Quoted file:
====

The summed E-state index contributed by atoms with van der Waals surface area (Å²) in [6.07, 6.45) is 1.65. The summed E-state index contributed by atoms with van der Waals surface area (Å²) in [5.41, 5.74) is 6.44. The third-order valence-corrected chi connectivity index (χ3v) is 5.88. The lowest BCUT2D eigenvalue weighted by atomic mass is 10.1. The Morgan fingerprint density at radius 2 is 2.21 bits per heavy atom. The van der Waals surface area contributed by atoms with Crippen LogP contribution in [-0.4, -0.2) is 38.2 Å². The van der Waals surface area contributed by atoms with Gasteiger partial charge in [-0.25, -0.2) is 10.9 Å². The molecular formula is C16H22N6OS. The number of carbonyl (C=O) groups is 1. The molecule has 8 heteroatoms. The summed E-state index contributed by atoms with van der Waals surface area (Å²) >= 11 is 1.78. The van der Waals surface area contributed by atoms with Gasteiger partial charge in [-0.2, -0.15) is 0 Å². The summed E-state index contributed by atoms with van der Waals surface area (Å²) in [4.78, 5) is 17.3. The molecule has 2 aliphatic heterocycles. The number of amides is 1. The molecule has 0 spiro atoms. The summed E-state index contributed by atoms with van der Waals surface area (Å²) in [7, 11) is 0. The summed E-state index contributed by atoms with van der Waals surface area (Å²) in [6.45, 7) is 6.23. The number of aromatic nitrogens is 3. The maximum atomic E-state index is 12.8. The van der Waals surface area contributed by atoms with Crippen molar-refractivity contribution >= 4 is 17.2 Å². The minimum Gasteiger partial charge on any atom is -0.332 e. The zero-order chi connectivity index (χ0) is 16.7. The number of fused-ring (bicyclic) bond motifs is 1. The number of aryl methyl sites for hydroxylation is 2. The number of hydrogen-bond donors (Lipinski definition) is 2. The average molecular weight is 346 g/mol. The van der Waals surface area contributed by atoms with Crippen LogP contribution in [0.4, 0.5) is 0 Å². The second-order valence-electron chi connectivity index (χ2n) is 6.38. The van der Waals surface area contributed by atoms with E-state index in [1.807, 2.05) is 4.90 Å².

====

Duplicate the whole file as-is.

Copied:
The summed E-state index contributed by atoms with van der Waals surface area (Å²) in [6.07, 6.45) is 1.65. The summed E-state index contributed by atoms with van der Waals surface area (Å²) in [5.41, 5.74) is 6.44. The third-order valence-corrected chi connectivity index (χ3v) is 5.88. The lowest BCUT2D eigenvalue weighted by atomic mass is 10.1. The Morgan fingerprint density at radius 2 is 2.21 bits per heavy atom. The van der Waals surface area contributed by atoms with Crippen LogP contribution in [-0.4, -0.2) is 38.2 Å². The van der Waals surface area contributed by atoms with Gasteiger partial charge in [-0.25, -0.2) is 10.9 Å². The molecular formula is C16H22N6OS. The number of carbonyl (C=O) groups is 1. The molecule has 8 heteroatoms. The summed E-state index contributed by atoms with van der Waals surface area (Å²) >= 11 is 1.78. The van der Waals surface area contributed by atoms with Gasteiger partial charge in [-0.2, -0.15) is 0 Å². The summed E-state index contributed by atoms with van der Waals surface area (Å²) in [4.78, 5) is 17.3. The molecule has 2 aliphatic heterocycles. The number of amides is 1. The molecule has 0 spiro atoms. The summed E-state index contributed by atoms with van der Waals surface area (Å²) in [7, 11) is 0. The summed E-state index contributed by atoms with van der Waals surface area (Å²) in [6.45, 7) is 6.23. The number of aromatic nitrogens is 3. The maximum atomic E-state index is 12.8. The van der Waals surface area contributed by atoms with Crippen molar-refractivity contribution >= 4 is 17.2 Å². The minimum Gasteiger partial charge on any atom is -0.332 e. The zero-order chi connectivity index (χ0) is 16.7. The number of fused-ring (bicyclic) bond motifs is 1. The number of aryl methyl sites for hydroxylation is 2. The number of hydrogen-bond donors (Lipinski definition) is 2. The average molecular weight is 346 g/mol. The van der Waals surface area contributed by atoms with Crippen LogP contribution in [0.4, 0.5) is 0 Å². The second-order valence-electron chi connectivity index (χ2n) is 6.38. The van der Waals surface area contributed by atoms with E-state index in [1.807, 2.05) is 4.90 Å².